To sum up: beds were dug up , turned over and and mixed with compost. Raised beds were constructed, carefully placed, and filled with a mixture of native clayey soil and nutrient rich compost. Rocks were gathered to outline beds and the area reserved for blueberries was dug up and cleared of rocks. In the process, some beautiful soil was found beneath the layer of rocks and clay. A teepee for growing pole beans was constructed and then, after watching that one little girl made her own smaller teepee. I then roped her into making 6 more with her friends that can be used to trellis peas, tomatoes or cucumbers. Wood chips were spread over the whole garden. Bob arrived with a sign from the old garden which we promptly strung up on the tree by the entrance. We had to force people to take a break for the lunch that Whole Foods was grilling. The leadership and teamwork displayed by the volunteers was what made this happen. And the intensity with which everyone worked was awesome. Everything was done so meticulously and thoughtfully. Ani so skillfully drew the shape for the butterfly garden (a butterfly, complete with antennae that are also little beds that will be planted) and led her helpers in artfully laying rocks along the outlines. Rebecca and her team did and unbelievable job of digging the three sisters bed, turning over at least two feet of dirt, and working the compost in. I literally had to cut Bob off about 4:45 or I’m sure he would have stayed until dusk. Thanks to his leadership the beds are filled with the perfect soil mixture. Our cedar raised beds will last a lifetime thanks to the precision with which Jeff made sure each was constructed. The two men whose names escape me who put together the recycled beds really went above and beyond, as did every single person out there!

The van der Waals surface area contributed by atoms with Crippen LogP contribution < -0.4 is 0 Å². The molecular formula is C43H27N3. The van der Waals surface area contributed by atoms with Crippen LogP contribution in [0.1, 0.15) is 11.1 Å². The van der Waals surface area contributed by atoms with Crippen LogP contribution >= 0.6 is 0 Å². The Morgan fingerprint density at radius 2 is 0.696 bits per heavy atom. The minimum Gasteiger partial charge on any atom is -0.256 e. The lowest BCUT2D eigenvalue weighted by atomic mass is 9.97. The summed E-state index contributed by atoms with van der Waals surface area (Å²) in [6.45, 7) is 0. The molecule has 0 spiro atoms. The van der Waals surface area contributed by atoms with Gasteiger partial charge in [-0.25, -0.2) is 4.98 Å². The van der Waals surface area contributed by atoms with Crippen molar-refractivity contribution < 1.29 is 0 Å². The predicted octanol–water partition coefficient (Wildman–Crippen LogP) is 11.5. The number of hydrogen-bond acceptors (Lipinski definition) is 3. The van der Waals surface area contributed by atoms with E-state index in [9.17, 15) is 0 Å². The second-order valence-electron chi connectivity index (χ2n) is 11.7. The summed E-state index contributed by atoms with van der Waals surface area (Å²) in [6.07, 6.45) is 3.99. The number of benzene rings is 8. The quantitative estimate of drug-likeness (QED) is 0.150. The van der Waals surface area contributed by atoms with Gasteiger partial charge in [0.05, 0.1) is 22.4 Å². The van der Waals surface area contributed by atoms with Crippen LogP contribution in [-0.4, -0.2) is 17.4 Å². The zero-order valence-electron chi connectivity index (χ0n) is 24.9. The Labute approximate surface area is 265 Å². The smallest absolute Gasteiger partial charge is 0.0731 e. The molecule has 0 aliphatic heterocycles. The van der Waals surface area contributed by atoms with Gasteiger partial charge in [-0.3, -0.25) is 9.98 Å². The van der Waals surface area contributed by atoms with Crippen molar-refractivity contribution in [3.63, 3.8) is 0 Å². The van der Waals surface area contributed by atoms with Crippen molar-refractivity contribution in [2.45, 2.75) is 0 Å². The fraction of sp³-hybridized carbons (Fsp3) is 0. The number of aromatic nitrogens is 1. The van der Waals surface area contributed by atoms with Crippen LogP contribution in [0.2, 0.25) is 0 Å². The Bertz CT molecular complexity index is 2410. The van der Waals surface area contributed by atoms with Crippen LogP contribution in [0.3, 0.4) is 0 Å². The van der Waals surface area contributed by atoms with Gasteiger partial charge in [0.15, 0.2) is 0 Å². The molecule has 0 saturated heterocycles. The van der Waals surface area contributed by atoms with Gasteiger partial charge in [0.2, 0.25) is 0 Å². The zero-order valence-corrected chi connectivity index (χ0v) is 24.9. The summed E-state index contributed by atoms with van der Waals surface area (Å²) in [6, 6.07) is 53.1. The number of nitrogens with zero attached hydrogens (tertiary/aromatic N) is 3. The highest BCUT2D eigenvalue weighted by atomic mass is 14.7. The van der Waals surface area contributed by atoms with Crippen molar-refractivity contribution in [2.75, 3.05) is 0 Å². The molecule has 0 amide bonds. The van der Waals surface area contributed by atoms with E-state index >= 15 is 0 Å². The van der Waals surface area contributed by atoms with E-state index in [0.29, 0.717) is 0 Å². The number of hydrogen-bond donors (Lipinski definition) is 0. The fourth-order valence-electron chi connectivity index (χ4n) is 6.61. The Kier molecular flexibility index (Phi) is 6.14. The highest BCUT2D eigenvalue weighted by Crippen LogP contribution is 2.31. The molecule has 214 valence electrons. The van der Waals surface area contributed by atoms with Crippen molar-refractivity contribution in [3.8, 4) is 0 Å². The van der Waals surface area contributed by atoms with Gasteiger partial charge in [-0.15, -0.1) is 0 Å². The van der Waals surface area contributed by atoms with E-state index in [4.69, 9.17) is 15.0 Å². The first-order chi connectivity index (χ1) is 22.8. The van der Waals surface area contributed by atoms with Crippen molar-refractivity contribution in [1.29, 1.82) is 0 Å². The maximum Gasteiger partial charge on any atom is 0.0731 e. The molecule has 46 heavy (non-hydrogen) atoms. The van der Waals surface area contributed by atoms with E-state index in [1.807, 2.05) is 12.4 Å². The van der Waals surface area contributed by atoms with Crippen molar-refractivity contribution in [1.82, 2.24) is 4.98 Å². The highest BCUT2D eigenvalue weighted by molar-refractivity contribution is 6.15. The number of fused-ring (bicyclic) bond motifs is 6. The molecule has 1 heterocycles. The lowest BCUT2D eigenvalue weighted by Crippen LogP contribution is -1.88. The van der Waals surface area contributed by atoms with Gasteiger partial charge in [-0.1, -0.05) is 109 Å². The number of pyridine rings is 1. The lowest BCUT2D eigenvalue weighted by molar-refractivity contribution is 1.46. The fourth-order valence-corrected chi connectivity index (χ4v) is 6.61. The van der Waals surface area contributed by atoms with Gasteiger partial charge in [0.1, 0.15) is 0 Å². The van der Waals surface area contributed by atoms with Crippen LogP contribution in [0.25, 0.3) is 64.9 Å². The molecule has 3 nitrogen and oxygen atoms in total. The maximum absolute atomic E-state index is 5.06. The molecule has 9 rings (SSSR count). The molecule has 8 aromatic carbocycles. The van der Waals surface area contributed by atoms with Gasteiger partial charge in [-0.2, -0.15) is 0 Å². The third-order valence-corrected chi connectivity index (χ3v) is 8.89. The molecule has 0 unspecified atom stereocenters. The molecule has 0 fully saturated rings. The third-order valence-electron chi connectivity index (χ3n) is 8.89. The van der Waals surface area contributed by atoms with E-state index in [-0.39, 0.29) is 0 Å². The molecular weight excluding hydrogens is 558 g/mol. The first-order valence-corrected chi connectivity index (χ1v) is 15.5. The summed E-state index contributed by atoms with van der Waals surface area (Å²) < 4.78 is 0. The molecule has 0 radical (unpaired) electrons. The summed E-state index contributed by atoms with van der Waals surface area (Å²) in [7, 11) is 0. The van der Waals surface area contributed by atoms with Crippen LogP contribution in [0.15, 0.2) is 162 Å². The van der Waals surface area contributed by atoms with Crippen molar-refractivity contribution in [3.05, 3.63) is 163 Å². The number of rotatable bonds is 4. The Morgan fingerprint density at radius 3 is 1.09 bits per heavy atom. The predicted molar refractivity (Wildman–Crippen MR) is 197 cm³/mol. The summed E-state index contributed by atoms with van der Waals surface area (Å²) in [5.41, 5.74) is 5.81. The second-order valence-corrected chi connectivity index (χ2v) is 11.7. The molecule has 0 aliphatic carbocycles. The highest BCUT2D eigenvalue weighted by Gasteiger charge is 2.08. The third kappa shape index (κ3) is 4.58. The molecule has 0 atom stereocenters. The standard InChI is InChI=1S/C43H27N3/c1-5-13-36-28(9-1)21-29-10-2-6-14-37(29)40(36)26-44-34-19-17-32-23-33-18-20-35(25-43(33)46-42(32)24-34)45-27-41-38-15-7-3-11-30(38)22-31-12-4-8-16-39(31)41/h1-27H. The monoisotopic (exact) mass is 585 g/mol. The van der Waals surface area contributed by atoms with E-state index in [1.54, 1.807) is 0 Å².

I know I keep going by to admire the work you all did and I hope you do too. I can’t wait to see it filled with kids and plants! Congratulations on a constructing one of the biggest school gardens in the city! To see more pictures from the day :
The greenhouse made by first graders last year will be constructed, beginning Monday.
Artist Andy Lynch will be here all week, beginning Monday, working on a magical entrance sculpture. He’s looking for a volunteer to work with him each day. For more info or if interested, email firstname.lastname@example.org.
Trinh Doan form the DDOE will be here Monday to advise on attaching a rain barrel donated by Whole Foods to the shed.
The Big Day is Here! March 19, 2011